THE LAWYERS WEEKLY
May 21, 2010 | 9
How to win
must now prove
hile employers continue to
have a duty of good faith
toward employees in the manner
of dismissal, uncertainty remains
as to when an employee will be
awarded damages for a breach, and
what employees need to demonstrate
to be awarded damages. This uncer-
tainty is due to the seismic shift in
employment law created by the
Supreme Court of Canada in Honda
Canada v. Keays,  S.C.J. No. 40, from which
the dust has not completely settled.
In Brien v. Niagara Motors Limited,  O.J.
No. 5313, the Ontario Court of Appeal reviewed the
duty of employers to act in good faith at the time of
termination for an employee who alleged mental distress from her termination. The decision appears to
confirm that bad faith conduct on its own will no
longer be a sufficient basis to award damages.
The case involved the termination of a 23-year
employee, Margaret Brien, from her job as office
manager at the Niagara Motors car dealership. Her
termination came as a complete surprise. Brien
experienced tremendous shock when she was terminated, since she had never previously been disciplined and was not provided with warnings about
her performance. At the time of termination, the
dealership told Brien that her dismissal was the
result of her position being eliminated. The dealership, however, had secretly advertised her position,
and, to add insult to injury, required Brien to train
her replacement after her dismissal.
In a classic example of an employer playing hardball that would have attracted Wallace damages
prior to Keays, the dealership only alleged that Brien
had performed her duties
incompetently and unprofessionally after she commenced
the court action. The
employer also alleged that
her misconduct provided just
cause for her termination and
thus they owed her no notice
of termination. Finally, the
employer refused to provide
Brien with a letter of reference or to assist her in any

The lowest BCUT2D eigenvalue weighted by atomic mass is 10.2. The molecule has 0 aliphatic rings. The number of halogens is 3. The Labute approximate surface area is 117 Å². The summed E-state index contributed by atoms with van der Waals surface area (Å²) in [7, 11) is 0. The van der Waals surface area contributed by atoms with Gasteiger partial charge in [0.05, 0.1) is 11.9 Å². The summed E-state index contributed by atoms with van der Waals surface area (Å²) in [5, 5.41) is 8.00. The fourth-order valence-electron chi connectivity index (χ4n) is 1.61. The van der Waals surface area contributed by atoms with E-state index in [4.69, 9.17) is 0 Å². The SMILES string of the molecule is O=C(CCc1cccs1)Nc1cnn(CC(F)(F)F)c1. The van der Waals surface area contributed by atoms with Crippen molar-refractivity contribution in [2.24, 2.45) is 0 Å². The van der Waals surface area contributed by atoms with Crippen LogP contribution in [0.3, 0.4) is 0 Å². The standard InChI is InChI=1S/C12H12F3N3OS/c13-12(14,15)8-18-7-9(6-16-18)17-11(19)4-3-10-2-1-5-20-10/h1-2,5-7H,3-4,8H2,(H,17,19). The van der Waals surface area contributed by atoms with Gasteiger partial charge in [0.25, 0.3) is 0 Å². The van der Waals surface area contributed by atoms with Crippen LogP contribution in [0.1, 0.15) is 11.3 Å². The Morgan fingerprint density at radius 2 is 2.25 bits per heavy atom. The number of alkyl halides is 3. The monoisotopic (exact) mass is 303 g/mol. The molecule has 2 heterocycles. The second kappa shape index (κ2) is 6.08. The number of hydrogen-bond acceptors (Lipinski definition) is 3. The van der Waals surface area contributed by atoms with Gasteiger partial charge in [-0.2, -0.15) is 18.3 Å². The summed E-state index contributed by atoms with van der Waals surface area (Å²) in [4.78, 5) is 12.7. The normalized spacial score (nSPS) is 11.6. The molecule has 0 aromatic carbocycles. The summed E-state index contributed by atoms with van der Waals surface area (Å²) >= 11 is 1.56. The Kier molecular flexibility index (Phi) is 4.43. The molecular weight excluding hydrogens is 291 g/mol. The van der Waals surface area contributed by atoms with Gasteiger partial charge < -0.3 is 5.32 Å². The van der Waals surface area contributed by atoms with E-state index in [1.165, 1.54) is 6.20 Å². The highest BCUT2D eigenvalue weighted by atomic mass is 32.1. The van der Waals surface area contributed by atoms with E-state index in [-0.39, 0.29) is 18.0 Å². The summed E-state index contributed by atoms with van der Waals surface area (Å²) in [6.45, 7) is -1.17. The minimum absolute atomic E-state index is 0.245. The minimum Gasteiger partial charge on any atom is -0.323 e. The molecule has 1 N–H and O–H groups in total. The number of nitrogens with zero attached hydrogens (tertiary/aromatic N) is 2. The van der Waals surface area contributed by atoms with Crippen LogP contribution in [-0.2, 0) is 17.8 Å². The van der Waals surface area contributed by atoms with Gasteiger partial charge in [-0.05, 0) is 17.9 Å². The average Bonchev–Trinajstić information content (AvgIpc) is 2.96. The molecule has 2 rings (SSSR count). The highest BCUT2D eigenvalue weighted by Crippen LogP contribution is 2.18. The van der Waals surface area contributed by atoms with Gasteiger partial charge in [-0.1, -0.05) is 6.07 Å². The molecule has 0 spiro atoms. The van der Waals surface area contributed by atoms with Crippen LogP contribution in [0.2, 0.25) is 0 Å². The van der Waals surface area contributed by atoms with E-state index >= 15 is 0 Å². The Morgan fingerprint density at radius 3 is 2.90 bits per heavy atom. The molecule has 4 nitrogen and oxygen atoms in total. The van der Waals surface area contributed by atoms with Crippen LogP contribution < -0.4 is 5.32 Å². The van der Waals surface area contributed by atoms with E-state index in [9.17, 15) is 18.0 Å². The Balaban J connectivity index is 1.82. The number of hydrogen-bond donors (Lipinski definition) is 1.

way with her job search.
The trial judge concluded
that there was no just cause
for her termination. Rather,
the trial judge found the
employer was dishonest, misleading and insensitive
during the termination, at a time when Brien was at
her most vulnerable. The trial judge concluded that
the employer acted in bad faith in the manner of
Brien’s dismissal, and pursuant to Wallace
principles, increased the award of 24 months pay in lieu of
notice by two additional months.
On appeal, the Court of Appeal considered, in
See Brien Page 11
conduct on its
own will no
longer be a
SHANE OBRIEN / IS TOCKPHOTO. COM
Summary judgment motions
will soon become far more common in wrongful dismissal claims.
Plaintiffs and their counsel should
consider using such motions to
strategically litigate their claims,
and employers and their counsel
should be aware that they may not
have the luxury of extended delays
between dismissal and judgment.
Daniel Lublin wrote about this
issue in The Lawyers Weekly a year
ago, focussing on the Ontario Court
of Appeal’s decision in Adjemian v.
Brook Crompton North America,
 O.J. 5230. In that case, the
plaintiff believed she had been
wrongfully dismissed, commenced
litigation and promptly brought a
motion for summary judgment.
In response, the employer
argued that issues of mitigation
and the appropriate period of
notice precluded summary judgment in routine wrongful dismissal cases. Justice Perell of the
Ontario Superior Court disagreed,
and the Ontario Court of Appeal
confirmed the decision, granting
the plaintiff summary judgment.
Lublin noted that Adjemian,
like many plaintiffs, could not
afford to wait months or years for
judgment, all the while funding
the litigation. In many cases,
employers count on the costs and
delays of litigation as deterrents to
cause plaintiffs to either decide not
to commence litigation at all, or
settle for substantially less than
they would receive if they proceeded to trial.
Since Adjemian, there have
been significant changes to the
Rules of Civil Procedure in
Ontario that should allow for
even more widespread use of
motions for summary judgment.
Under the old rules, a moving
party had to show that there was
“no genuine issue for trial” in
order to obtain summary judgment. Judges hearing motions
for summary judgment were precluded from weighing evidence
or assessing credibility.
As a result, in many cases it was
open to responding parties to raise